What's really important here Gerardo is the fact that the Cameco news comes on the back of other important cuts earlier this year and even going back over the past 24 months. Earlier this year, we saw the Kazakhs announce they were going to cut 10% of their production, which amounted to about 3% of global supply. We've seen other production cuts announced by the likes of Areva, with their mines in Niger. And, there's been other cuts with Cameco projects in the U.S. as well as other companies in Namibia and elsewhere. You add it all up, and we're talking about almost 30 million pounds of production cuts that's occurred over the past two years. That's now about 17% of total 2018 global production that has been cut over the past two years.
Whether this is uranium, zinc or nickel, or any commodity where you start to take that much production out of the market it's going to tighten supply and set the stage for a meaningful price recovery. We are already seeing that action begin in the spot uranium price, since this news came out uranium is up over 20%. So we're seeing a good immediate response. This is very positive and had to happen because global production costs are not covered at $20 per pound. Even the lowest-cost Kazakh production was under pressure. Many producers have had long-term contracts with prices much higher than current spot prices. Those higher-priced contracts have been supporting production costs that are significantly above spot market prices. With these contracts ending and rolling out of supplier portfolios, you knew that there was just no cushion and that shorter-term market prices that have been driven by inventory would have to succumb to a production-driven market with higher prices to support production.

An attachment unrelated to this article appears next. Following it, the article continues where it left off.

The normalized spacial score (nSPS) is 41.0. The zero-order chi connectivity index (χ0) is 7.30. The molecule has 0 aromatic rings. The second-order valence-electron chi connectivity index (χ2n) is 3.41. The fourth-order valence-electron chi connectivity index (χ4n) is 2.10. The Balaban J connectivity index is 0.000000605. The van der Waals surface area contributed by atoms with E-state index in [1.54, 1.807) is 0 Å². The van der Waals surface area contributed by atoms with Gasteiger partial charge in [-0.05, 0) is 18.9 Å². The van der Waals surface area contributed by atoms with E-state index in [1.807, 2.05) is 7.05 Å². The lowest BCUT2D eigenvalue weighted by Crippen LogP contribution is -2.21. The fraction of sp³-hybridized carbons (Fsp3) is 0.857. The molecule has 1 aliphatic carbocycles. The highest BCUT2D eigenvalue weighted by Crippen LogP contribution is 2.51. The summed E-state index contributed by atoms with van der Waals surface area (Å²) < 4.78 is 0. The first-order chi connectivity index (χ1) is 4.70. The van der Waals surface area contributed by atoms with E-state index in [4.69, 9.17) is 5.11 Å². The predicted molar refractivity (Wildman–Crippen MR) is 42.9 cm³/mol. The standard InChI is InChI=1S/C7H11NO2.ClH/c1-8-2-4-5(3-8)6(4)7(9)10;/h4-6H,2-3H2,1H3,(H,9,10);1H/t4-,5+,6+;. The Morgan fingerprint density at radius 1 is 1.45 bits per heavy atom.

I really would like to remind everyone about what the incentive price is to bring new uranium mines online. It takes 7 to 10 years, at best, to develop a new uranium project. Most feasibility studies out there for conventional uranium projects are looking at an incentive price north of $60 per pound to develop a new project. We knew that a $20 spot market wasn't sustainable and now we've seen something come through with this McArthur river shutdown that truly validates that view. Itís a substantial development. I think we have a perfect storm developing here because you have the supply-and-demand-side constraints coming in at exactly the same time. Japan looks to be accelerating the restarts in Japan, on the back of Prime Minister Abe's recent election victory, where he's really consolidated power now. In 2016 and '15, there were more reactors connected to the grid than any other time in the last 25 years.
We finally have more reactors under construction today than pre-Fukushima. So the sector's really come around and turned a positive corner in terms of long-term growth, which is consistent with our growth profile. I think the key is to pay attention to this developing perfect storm, Gerardo. The fact is, this McArthur news comes at a time where other developments and news in the sector has all been turning positive. I think we're going into 2018 with probably the best dynamics for the uranium sector we have seen since before Fukushima.
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-- Posted Monday, November 27 2017 | Digg This Article |